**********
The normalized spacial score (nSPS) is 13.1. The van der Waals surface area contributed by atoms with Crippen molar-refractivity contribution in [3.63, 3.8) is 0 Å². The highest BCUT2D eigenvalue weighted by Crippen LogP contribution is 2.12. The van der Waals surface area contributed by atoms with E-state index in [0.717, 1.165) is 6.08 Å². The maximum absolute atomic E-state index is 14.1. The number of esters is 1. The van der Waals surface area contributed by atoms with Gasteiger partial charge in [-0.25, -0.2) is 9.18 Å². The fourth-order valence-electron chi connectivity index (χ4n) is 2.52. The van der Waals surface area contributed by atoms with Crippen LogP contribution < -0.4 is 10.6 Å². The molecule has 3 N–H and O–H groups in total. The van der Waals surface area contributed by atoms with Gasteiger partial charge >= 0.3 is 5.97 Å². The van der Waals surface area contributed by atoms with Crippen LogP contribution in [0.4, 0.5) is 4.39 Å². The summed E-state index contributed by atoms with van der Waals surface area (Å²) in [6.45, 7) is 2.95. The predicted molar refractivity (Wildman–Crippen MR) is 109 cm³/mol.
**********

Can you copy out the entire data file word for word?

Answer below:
The normalized spacial score (nSPS) is 13.1. The van der Waals surface area contributed by atoms with Crippen molar-refractivity contribution in [3.63, 3.8) is 0 Å². The highest BCUT2D eigenvalue weighted by Crippen LogP contribution is 2.12. The van der Waals surface area contributed by atoms with E-state index in [0.717, 1.165) is 6.08 Å². The maximum absolute atomic E-state index is 14.1. The number of esters is 1. The van der Waals surface area contributed by atoms with Gasteiger partial charge in [-0.25, -0.2) is 9.18 Å². The fourth-order valence-electron chi connectivity index (χ4n) is 2.52. The van der Waals surface area contributed by atoms with Crippen LogP contribution < -0.4 is 10.6 Å². The molecule has 3 N–H and O–H groups in total. The van der Waals surface area contributed by atoms with Gasteiger partial charge >= 0.3 is 5.97 Å². The van der Waals surface area contributed by atoms with Crippen LogP contribution in [0.4, 0.5) is 4.39 Å². The summed E-state index contributed by atoms with van der Waals surface area (Å²) in [6.45, 7) is 2.95. The predicted molar refractivity (Wildman–Crippen MR) is 109 cm³/mol.